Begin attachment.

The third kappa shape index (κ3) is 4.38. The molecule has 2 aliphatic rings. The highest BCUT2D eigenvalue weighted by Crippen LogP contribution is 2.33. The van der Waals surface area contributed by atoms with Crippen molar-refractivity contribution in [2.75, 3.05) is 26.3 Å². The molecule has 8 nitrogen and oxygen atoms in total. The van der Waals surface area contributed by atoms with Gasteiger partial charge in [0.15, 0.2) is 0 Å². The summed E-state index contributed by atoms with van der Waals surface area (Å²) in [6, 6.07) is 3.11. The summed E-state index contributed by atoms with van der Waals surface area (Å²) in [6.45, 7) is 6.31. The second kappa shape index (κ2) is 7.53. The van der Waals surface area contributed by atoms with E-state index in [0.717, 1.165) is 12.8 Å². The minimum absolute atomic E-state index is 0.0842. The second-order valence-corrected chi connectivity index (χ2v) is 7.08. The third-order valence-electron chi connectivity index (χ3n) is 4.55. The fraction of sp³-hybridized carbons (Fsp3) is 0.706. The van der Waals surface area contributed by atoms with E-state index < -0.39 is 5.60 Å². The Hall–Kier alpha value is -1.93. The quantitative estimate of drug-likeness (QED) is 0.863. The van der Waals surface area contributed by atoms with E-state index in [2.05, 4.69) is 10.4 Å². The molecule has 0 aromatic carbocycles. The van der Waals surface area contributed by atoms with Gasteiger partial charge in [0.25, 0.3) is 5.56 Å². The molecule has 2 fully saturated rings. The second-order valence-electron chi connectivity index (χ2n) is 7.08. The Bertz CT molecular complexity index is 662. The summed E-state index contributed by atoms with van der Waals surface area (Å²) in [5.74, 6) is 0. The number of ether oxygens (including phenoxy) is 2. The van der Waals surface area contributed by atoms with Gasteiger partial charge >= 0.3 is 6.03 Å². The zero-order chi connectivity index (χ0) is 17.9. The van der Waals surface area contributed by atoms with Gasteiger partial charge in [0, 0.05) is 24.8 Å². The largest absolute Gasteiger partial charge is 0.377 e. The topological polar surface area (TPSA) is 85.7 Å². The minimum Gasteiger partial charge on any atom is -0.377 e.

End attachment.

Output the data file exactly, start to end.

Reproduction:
The third kappa shape index (κ3) is 4.38. The molecule has 2 aliphatic rings. The highest BCUT2D eigenvalue weighted by Crippen LogP contribution is 2.33. The van der Waals surface area contributed by atoms with Crippen molar-refractivity contribution in [2.75, 3.05) is 26.3 Å². The molecule has 8 nitrogen and oxygen atoms in total. The van der Waals surface area contributed by atoms with Gasteiger partial charge in [0.15, 0.2) is 0 Å². The summed E-state index contributed by atoms with van der Waals surface area (Å²) in [6, 6.07) is 3.11. The summed E-state index contributed by atoms with van der Waals surface area (Å²) in [6.45, 7) is 6.31. The second kappa shape index (κ2) is 7.53. The van der Waals surface area contributed by atoms with E-state index in [0.717, 1.165) is 12.8 Å². The minimum absolute atomic E-state index is 0.0842. The second-order valence-corrected chi connectivity index (χ2v) is 7.08. The third-order valence-electron chi connectivity index (χ3n) is 4.55. The fraction of sp³-hybridized carbons (Fsp3) is 0.706. The van der Waals surface area contributed by atoms with E-state index < -0.39 is 5.60 Å². The Hall–Kier alpha value is -1.93. The quantitative estimate of drug-likeness (QED) is 0.863. The van der Waals surface area contributed by atoms with E-state index in [2.05, 4.69) is 10.4 Å². The molecule has 0 aromatic carbocycles. The van der Waals surface area contributed by atoms with Gasteiger partial charge in [0.25, 0.3) is 5.56 Å². The molecule has 2 fully saturated rings. The second-order valence-electron chi connectivity index (χ2n) is 7.08. The Bertz CT molecular complexity index is 662. The summed E-state index contributed by atoms with van der Waals surface area (Å²) in [5.74, 6) is 0. The number of ether oxygens (including phenoxy) is 2. The van der Waals surface area contributed by atoms with Gasteiger partial charge >= 0.3 is 6.03 Å². The zero-order chi connectivity index (χ0) is 17.9. The van der Waals surface area contributed by atoms with Gasteiger partial charge in [0, 0.05) is 24.8 Å². The largest absolute Gasteiger partial charge is 0.377 e. The topological polar surface area (TPSA) is 85.7 Å². The minimum Gasteiger partial charge on any atom is -0.377 e.